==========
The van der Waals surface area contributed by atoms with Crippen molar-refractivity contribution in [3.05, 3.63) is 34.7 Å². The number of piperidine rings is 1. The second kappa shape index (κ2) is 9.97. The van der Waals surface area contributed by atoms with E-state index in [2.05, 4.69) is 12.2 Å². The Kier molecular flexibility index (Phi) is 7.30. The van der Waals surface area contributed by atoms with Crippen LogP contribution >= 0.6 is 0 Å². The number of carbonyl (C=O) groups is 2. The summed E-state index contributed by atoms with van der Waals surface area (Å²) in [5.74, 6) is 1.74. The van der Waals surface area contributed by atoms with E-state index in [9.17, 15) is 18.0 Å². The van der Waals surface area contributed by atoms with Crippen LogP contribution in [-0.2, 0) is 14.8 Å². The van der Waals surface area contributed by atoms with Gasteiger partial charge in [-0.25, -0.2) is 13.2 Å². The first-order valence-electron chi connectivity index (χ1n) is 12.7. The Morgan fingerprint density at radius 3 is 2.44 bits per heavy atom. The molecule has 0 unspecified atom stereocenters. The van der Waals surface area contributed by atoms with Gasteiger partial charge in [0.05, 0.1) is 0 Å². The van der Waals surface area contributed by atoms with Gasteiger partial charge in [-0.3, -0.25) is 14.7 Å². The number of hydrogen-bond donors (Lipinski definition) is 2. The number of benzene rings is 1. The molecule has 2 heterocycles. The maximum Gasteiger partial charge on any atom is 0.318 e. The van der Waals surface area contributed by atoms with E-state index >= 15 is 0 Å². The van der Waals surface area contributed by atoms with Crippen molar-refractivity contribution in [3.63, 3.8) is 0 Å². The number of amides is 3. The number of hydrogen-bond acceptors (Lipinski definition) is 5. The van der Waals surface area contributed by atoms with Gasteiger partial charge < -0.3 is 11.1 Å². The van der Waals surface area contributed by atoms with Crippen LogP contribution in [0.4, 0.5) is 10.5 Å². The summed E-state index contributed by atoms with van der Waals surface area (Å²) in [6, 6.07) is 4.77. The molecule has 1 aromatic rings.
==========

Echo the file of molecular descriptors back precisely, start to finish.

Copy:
The van der Waals surface area contributed by atoms with Crippen molar-refractivity contribution in [3.05, 3.63) is 34.7 Å². The number of piperidine rings is 1. The second kappa shape index (κ2) is 9.97. The van der Waals surface area contributed by atoms with E-state index in [2.05, 4.69) is 12.2 Å². The Kier molecular flexibility index (Phi) is 7.30. The van der Waals surface area contributed by atoms with Crippen LogP contribution >= 0.6 is 0 Å². The number of carbonyl (C=O) groups is 2. The summed E-state index contributed by atoms with van der Waals surface area (Å²) in [5.74, 6) is 1.74. The van der Waals surface area contributed by atoms with E-state index in [9.17, 15) is 18.0 Å². The van der Waals surface area contributed by atoms with Crippen LogP contribution in [-0.2, 0) is 14.8 Å². The van der Waals surface area contributed by atoms with Gasteiger partial charge in [-0.25, -0.2) is 13.2 Å². The first-order valence-electron chi connectivity index (χ1n) is 12.7. The Morgan fingerprint density at radius 3 is 2.44 bits per heavy atom. The molecule has 0 unspecified atom stereocenters. The van der Waals surface area contributed by atoms with Gasteiger partial charge in [0.05, 0.1) is 0 Å². The van der Waals surface area contributed by atoms with Gasteiger partial charge in [-0.3, -0.25) is 14.7 Å². The number of hydrogen-bond donors (Lipinski definition) is 2. The number of benzene rings is 1. The molecule has 2 heterocycles. The maximum Gasteiger partial charge on any atom is 0.318 e. The van der Waals surface area contributed by atoms with E-state index >= 15 is 0 Å². The van der Waals surface area contributed by atoms with Crippen molar-refractivity contribution in [3.63, 3.8) is 0 Å². The number of amides is 3. The number of hydrogen-bond acceptors (Lipinski definition) is 5. The van der Waals surface area contributed by atoms with Gasteiger partial charge < -0.3 is 11.1 Å². The van der Waals surface area contributed by atoms with Crippen LogP contribution in [0.4, 0.5) is 10.5 Å². The summed E-state index contributed by atoms with van der Waals surface area (Å²) in [6, 6.07) is 4.77. The molecule has 1 aromatic rings.